In summary, what is the obligation and liability regime for decommissioning? Are there any other relevant issues concerning decommissioning? The Petroleum Exploration Law contains provisions that govern decommissioning. The Petroleum Exploration Law provides in relevant parts that a corporation or contractor shall, in accordance with regulations and best international techniques and practice, submit to the relevant authorities a development plan including a decommissioning plan in respect of any petroleum field to be developed directly by the corporation or by the contractor. The Law also imposes an obligation on corporations or contractors to restore areas affected by their petroleum operations after they terminate those operations. They are also expected to remove any causes of damage or danger to the environment in accordance with regulations, and also carry out decommissioning in accordance with the approved development and decommissioning plan. Corporations or contractors are expected to establish a decommissioning fund not later than 90 days after the approval of their development plan by the Sector Minister. The fund shall contain sufficient funds to cover decommissioning. The fund shall not be disbursed for any purpose that is not in connection with decommissioning.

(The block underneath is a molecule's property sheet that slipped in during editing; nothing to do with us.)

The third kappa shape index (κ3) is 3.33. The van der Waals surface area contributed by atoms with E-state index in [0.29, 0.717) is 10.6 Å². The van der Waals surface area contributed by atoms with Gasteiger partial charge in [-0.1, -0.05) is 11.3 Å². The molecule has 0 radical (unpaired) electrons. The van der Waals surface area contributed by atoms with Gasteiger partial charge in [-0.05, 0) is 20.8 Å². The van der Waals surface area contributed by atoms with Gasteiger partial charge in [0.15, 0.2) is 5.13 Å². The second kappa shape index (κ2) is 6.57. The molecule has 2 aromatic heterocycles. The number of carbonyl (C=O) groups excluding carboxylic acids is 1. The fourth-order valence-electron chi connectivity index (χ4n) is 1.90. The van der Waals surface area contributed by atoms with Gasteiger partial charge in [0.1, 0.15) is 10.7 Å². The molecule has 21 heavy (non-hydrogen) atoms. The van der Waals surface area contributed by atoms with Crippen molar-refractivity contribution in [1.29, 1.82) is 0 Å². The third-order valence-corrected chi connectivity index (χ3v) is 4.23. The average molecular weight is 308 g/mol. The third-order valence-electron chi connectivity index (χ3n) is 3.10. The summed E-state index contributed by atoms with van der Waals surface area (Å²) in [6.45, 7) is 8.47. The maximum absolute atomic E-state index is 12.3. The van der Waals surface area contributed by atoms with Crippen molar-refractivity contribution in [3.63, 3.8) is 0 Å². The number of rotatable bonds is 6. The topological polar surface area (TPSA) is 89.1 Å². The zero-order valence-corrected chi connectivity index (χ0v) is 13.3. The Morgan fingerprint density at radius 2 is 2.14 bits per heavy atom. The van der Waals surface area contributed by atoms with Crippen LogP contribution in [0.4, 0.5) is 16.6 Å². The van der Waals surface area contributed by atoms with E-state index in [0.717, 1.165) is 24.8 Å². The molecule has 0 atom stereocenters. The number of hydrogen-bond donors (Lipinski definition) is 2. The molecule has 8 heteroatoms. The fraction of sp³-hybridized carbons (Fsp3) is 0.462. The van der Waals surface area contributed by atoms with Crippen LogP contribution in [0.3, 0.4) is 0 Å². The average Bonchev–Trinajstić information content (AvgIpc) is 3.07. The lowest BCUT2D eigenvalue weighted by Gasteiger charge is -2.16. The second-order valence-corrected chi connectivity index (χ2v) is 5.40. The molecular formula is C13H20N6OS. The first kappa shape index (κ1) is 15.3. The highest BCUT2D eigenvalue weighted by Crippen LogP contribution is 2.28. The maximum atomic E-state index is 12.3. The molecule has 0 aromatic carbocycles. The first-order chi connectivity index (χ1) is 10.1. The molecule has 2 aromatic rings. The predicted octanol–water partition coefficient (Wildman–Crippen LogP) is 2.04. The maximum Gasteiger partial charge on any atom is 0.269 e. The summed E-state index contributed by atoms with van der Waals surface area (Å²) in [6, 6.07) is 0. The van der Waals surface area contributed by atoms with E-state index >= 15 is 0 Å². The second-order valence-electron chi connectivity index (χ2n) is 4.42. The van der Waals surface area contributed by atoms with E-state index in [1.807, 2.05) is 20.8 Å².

The law does not distinguish between decommissioning and abandonment.

Are security deposits required in respect of future decommissioning liabilities? If so, how are such deposits calculated and when does their payment become due? According to the law, corporations or contractors are expected to establish a decommissioning fund not later than 90 days after the approval of their development plan by the Sector Minister. The fund shall contain sufficient funds to cover decommissioning. The fund shall not be disbursed for any purpose that is not in connection with decommissioning.

 Transportation